September and October have been eyebrow raising months for the SEO community and the blogs are going nuts. As you know a bunch of algorithm updates have occurred that may affect many sites and search queries. They make it seem like the SEO-Apocalypse is upon us. But should you be nervous when these updates come out? I think not.
…Panda update that impacts 2.4% of English search queries and is still rolling out
Holy shitballs that sounds scary. Will my site be impacted negatively? Should I hire an SEO consultant tomorrow to prevent the impending doom? All signs point to no, (unless you want to hire me of course).
All websites are designed for the end user. The end user should be able to find everything easily and access your content easily. Google has made it abundantly clear that SEO is about merging the end user experience with a machine readable experience. Google tries it’s best to mimic the end user experience in algorithms. Chances are that if your end user is having a lovely time on your site then Google also agrees.
Of course we are talking general terms here. It goes without saying that you should also make sure meta descriptions are present, you are using the proper HTML markup, etc etc. Just about all SEO related changes you can make for a website is to help Google understand what the user experience is all about. If you have lots of incoming links from quality sites, then guess what, the end user experience must be great at your site. If you tend to write articles about hot topics and include keyword friendly titles then chances are you will get more traffic. (Hint: This article’s title is both amusing and SEO friendly)
So why all the doom and gloom from SEO blogs? Fear of the SEO-Apocalypse brings pageviews, so blogs about SEO will write about them in nauseating detail. Don’t get me wrong, I like to be in the know when an algorithm update hits and you should be aware as well. But as it turns out, there are a lot of websites out there doing shady shit. Those websites will lose their traffic and then complain on SEO blogs as if they are innocent victims. If you are buying links (It’s not hard to understand that this is a paid article), exchanging links with crappy sites, light on content and heavy on ads, or trying to game Google then your site will be hit by these updates. There are a lot of terrible sites out there and Google will (hopefully) eventually weed them all out.
That is why we should look forward to a major Google update because chances are that it will help you rank higher. If you run a respectable site and follow the rules and concentrate on the end user experience then you have nothing to worry about. Occasionally a respected site is hit negatively by an SEO update and those are usually rectified. Nobody’s perfect.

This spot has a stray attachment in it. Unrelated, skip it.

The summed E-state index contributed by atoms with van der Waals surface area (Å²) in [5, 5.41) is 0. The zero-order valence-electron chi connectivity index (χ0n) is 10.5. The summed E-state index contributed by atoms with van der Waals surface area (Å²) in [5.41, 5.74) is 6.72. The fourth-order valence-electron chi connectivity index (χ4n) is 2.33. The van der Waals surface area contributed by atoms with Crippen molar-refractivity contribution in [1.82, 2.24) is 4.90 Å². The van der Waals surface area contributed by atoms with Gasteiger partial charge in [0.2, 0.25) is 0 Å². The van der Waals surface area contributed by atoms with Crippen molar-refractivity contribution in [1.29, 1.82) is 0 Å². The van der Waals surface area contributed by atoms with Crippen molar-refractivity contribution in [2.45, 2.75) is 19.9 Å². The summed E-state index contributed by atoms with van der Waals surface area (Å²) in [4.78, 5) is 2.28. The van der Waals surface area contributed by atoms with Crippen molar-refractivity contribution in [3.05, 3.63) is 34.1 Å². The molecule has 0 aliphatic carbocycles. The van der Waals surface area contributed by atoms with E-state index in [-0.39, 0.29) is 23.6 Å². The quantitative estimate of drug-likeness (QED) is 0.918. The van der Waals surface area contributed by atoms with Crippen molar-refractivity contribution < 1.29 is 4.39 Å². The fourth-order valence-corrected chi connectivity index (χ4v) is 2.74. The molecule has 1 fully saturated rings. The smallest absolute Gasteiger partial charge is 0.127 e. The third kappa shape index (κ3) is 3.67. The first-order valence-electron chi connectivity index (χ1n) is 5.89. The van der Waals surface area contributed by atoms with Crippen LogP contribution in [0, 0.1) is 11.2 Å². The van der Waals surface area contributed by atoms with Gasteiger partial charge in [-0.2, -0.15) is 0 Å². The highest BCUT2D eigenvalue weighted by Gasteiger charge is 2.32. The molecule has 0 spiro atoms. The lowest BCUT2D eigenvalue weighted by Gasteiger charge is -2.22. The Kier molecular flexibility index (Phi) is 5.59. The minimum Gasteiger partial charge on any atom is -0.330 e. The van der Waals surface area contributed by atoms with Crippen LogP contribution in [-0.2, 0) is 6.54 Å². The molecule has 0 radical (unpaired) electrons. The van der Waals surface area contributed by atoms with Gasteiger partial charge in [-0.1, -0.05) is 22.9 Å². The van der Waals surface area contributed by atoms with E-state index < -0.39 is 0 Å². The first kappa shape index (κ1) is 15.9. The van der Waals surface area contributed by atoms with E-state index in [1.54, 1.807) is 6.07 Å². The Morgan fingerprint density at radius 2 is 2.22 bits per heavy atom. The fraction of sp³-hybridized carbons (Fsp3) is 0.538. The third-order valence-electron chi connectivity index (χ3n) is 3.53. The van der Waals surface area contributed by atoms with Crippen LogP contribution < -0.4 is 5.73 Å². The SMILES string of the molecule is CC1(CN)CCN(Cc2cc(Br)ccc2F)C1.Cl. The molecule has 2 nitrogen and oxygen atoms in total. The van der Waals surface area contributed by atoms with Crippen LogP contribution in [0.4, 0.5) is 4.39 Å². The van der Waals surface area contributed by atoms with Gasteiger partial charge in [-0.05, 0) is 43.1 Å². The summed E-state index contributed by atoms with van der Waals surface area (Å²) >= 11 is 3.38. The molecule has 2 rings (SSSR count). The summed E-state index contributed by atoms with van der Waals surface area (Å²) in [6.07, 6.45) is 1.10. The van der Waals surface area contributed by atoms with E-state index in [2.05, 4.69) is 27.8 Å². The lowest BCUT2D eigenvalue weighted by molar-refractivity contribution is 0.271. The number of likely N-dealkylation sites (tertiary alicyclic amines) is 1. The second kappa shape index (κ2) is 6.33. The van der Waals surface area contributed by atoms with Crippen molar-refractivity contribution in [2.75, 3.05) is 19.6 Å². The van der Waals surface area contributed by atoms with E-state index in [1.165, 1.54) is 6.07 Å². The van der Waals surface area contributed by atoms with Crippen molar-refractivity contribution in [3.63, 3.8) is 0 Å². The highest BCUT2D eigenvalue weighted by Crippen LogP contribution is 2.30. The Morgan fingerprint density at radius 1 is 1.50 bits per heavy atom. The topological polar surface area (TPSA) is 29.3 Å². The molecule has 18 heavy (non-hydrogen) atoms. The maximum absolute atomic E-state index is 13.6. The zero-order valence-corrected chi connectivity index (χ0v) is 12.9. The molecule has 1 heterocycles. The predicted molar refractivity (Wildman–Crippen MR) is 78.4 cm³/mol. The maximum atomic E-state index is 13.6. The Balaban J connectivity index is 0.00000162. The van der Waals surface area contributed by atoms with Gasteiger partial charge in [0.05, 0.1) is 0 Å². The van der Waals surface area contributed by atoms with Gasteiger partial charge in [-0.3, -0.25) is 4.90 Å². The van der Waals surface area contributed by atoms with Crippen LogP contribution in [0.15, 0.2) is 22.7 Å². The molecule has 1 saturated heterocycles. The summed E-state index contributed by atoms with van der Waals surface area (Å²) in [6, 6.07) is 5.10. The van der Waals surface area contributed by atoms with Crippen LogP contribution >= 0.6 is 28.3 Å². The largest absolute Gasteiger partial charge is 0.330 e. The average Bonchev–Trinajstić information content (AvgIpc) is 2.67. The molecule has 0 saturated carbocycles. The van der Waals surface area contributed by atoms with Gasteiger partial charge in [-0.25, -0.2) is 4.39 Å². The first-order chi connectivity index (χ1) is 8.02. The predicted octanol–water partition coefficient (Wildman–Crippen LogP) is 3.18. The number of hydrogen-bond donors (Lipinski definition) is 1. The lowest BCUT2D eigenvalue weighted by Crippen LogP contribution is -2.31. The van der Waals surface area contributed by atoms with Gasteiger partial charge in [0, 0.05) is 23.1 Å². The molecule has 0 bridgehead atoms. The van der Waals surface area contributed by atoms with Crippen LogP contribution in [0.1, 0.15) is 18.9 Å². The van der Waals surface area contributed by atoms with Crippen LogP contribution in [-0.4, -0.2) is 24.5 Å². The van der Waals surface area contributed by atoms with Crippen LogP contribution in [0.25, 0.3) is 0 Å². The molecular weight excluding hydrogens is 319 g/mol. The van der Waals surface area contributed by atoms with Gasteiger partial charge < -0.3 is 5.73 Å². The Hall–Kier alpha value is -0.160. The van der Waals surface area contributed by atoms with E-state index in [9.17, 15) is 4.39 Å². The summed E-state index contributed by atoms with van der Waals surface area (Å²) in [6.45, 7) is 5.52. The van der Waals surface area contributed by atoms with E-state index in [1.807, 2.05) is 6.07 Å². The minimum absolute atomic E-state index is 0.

Now, are there gray areas in terms of an algorithm update? Of course. Does Google just so happen to release updates that seem to favor their own properties and lead to more revenue? Probably. Does Google violate it’s own best practices by cramming 5 ads above the fold for many searches? You bet.
But the truth is that none of that should matter to you. Stick to the user experience. Stick to producing good content. Stick to making sure Google is able to properly crawl and present content in search results and you will be fine.
The web is a mighty big place and the fantasy sports market has grown by leaps and bounds over the past 5 years. All of that growth spawned many sites that have come and gone, in the news one day and no where to be found 6 months later. Some of today’s best fantasy sites are having record traffic numbers, and for good reason, because they provide incredible fantasy insight.
What people often forget about, is the technology behind these sites. Are fantasy sports sites up to date using the latest technology and do they spend time optimizing the sites for speed? I will be tackling the latter category in this blog post: speed. The speed at which a website loads is a huge factor in end user satisfaction. Below you will find the best known names in fantasy sports news and I will compare them to the big boys to see how they stack up in speed. As most of you know by now, I developed a site called FantasySP and will also show you how FantasySP compares to these sites in terms of speed.
In order to test each website’s performance, I will be using Firebug 1.7.2 with YSlow 2.1.0 under Firefox 4.0.1. I will load each site’s homepage with advertisements shown and advertisements blocked (using AdBlock Plus). I will also be using Pingdom’s Site Speed tool to test load times. This should give a fair comparison on the speed of each site.
Rotoworld needs no introduction as it is the premier site when it comes to fantasy news and analysis. However, does the same hold true when it comes to page speed and size?